Startup: Say Cheese!

Polaroid: The Choice of 9 out of 10 Blackmailers!

Prior to the onset of digital photography — which seems to have taken over the world now that every mobile phone has a camera built in that can take pictures of a higher quality than an expensive film camera of fifty years ago — if you wanted an instantaneous photograph with which to remember an occasion, you had little choice but to turn to a Polaroid camera.

While these miraculous little cameras may seem to use some sort of black magic to cause their blurry, poorly-exposed photos to appear on the thick cards that were spat out of the camera’s base, the technology was, in fact, quite simple. In essence, the camera simply served as both a camera and a miniature dark-room. Rather than just imprinting the image on a film, it was transferred directly to photographic paper, in much the same way as it would be done from the film in a regular camera when the film was developed. The cartridges of photographic paper were specially designed to contain the film, the negative, the positive, and the fixing agent all as one.

It took quite a few tries for the Polaroid instant cameras to reach the point where they were truly instant, and convenient enough that they might gain some sort of market with sorority girls wishing to immortalize a three-day bender, or with practical jokers wishing to document their cleverness. The first cameras required multiple rolls of film, and a lengthy process to make the photos appear. It wasn’t until several generations of cameras that they became the iconic point-and-shoot machines that we remember so well.

Today, of course, a photo can be snapped from an iPhone and uploaded to Facebook before the sorority girl has even fallen off the bar she is dancing on. This is far faster than the time required for even the latest and most advanced instant camera. As such, that market has gradually dried up, leaving behind only nostalgia for a time when you would have to wait almost a full minute to see how bad the photo was going to be.

  • tonyola

    We never had a Polaroid in the family, so my main memory of the cameras is this groovy, hip 1966 TV ad. By the way, it features a pre-movies Ali McGraw.[youtube h7k2uwJmwxo youtube]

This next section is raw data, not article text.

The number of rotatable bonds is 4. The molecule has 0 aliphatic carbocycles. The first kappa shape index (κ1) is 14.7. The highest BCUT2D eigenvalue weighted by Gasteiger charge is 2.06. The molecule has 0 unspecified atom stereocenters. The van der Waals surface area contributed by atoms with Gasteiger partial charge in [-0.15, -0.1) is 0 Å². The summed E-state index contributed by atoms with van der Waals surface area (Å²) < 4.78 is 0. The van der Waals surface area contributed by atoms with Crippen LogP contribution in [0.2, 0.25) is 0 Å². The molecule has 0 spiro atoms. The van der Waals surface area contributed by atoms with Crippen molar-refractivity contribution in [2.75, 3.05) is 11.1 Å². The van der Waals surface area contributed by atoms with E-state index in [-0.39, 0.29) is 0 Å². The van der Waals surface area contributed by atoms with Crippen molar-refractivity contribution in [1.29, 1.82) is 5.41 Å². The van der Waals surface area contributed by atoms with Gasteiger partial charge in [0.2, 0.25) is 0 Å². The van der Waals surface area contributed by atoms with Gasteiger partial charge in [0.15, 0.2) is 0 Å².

• My grandmother had one, and I thought it was the most amazing device. I probably wasted like 3 rolls just dicking around with it. Good times.

  • OA5599

    I have a friend who used to work for a film developing place. He said they had these little orange cards they would put into customers' batches of processed photos stating that certain pictures did not meet their professional standards and were not processed. Of course, those pictures they didn't process were pornographic. And when I say "didn't process", I mean "made a copy for each guy in the lab". I later worked with someone whose husband used to work at a photo lab as a teen, and she said he still has a copy of every nude picture he ever processed.

    I'm sure a good portion of Polaroid film was purchased by people who were too embarassed to go to a photo lab.

    • Proving yet again, almost any great product is made popular by porn or sex.

  • >poof<

    • I gotta say, I love seeing these comments. It did show up, BTW, in case you were curious.

    • FЯeeMan

      I think your film is too old…

  • Slow Joe Crow

    I still have a 4"x5" Polaroid negative from a high school photography class lying around. Doing actual sheet film was to much hassle so our one Calumet view camera had a roll film back and a Polaroid film holder used with type 55 sheet film that could stripped apart to produce a usable negative as well as a print. The 4"x5" holder was a funky device with several latches and levers since the film came as individual sheet in special cardboard envelopes and required special rituals, to use it; you set up the shot, inserted the film holder, opened the rollers, put in the sheet of film, which engaged a latch that trapped the film so you could pull out the cardboard (which held the chemicals), took the picture, reinserted the cardboard, closed the rollers which also released the film, pulled the whole package through the rollers to start development, wait the usual amount of time, peel it apart and if the print looked OK strip the negative out and dunk it in a bucket of sulfite solution to fix it and then after drying you could put it in an enlarger to make prints.

  • Pingback: FadWinett()